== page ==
The anus, which is also known as the “anal canal” is the last part of the bowel which connects the lower end of the rectum with the outside of the body and allows the excretion of faeces. It is about 3 cm long and is surrounded by muscles, known as the anal sphincter which keeps it tightly closed most of the time.
Anal cancers arise from the types of cells lining the anal canal, known as “squamous cell carcinomas”. Cells that are becoming malignant but have not yet broken through the surface layer are referred to as “anal intraepithelial neoplasia (AIN)”, “high grade dysplasia”, “Bowens Disease” or “carcinoma in-situ”.
Anal cancer is very rare and affects a slightly more women than men. The main risk factor for anal cancer is infection from the human papilloma virus (HPV). Other factors include smoking and impaired immunity from causes such as HIV or immune suppressing drugs following organ transplant. The risk of contracting the disease increases with age.
Symptoms of an Anal Cancer
As with most forms of cancer, early detection is associated with a high survival rate. Some of the symptoms of anal cancer are:
- Pain and persistent irritation/ itching around the anus
- Change in bowel habit - more frequent/ less frequent and having to strain to pass stools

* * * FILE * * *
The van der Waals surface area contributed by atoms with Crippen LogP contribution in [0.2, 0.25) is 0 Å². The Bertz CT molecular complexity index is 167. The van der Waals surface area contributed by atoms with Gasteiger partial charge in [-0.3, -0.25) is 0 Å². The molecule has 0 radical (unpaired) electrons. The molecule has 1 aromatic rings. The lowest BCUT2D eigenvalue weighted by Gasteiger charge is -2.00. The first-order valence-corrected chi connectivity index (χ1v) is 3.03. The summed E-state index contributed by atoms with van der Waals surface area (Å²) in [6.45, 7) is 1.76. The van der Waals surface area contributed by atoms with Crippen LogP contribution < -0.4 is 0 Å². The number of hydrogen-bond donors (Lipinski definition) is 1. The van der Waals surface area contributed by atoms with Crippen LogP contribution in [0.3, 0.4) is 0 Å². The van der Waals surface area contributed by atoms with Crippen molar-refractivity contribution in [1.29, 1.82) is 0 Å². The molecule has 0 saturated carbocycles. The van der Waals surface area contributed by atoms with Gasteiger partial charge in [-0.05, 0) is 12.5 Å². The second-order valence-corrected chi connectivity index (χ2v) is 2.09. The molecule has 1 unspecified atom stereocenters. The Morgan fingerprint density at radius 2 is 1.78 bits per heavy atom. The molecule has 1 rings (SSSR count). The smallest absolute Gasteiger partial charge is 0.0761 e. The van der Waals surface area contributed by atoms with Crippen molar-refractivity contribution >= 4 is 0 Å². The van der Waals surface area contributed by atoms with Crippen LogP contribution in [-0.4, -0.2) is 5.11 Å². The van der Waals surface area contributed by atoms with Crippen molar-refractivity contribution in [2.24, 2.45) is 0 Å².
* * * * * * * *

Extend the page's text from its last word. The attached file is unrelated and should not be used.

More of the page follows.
- A lump at the anus
- A discharge from the anus
These symptoms are common and on most occasions are not due to an underlying serious problem.
If you suffer from such symptoms you should always seek medical advice.
How is an anal cancer investigated?
An examination under anaesthetic with a biopsy is usually required to confirm the diagnosis.
Sometimes a PET scan may be required if there are concerns about the spread of the disease.
Anal Cancer Treatment
If the cancer is diagnosed in its early stages as a very small lump on the edge of the anus, surgical excision alone can also be an effective treatment for anal cancer without causing any significant damage to the anal sphincter muscles.
If an anal cancer is particularly large a colostomy may be required before starting chemoradiotherapy treatment.
In some cases this can be reversed after the treatment has been completed.
If the chemoradiotherapy is not successful in eradicating the cancer, surgery may be required. The type of surgery needed depends upon the type and size of the cancer, and whether it has spread to other parts of the body. This will often require surgery to remove the whole anus and a will result in a permanent colostomy.
Because anal cancer is rare the treatment has been concentrated to recognised highly specialist teams. The team at the Birmingham Bowel Clinic is a recognised designated team with over 10 years experience in treating the disease.
What are the next steps?
If you think you have this condition or any of these symptoms you will need to seek medical advice.
For more information or to make an appointment:
If you have private medical care or wish to pay to see a consultant:
Take this factsheet along to your own GP and request a referral to one of our consultants.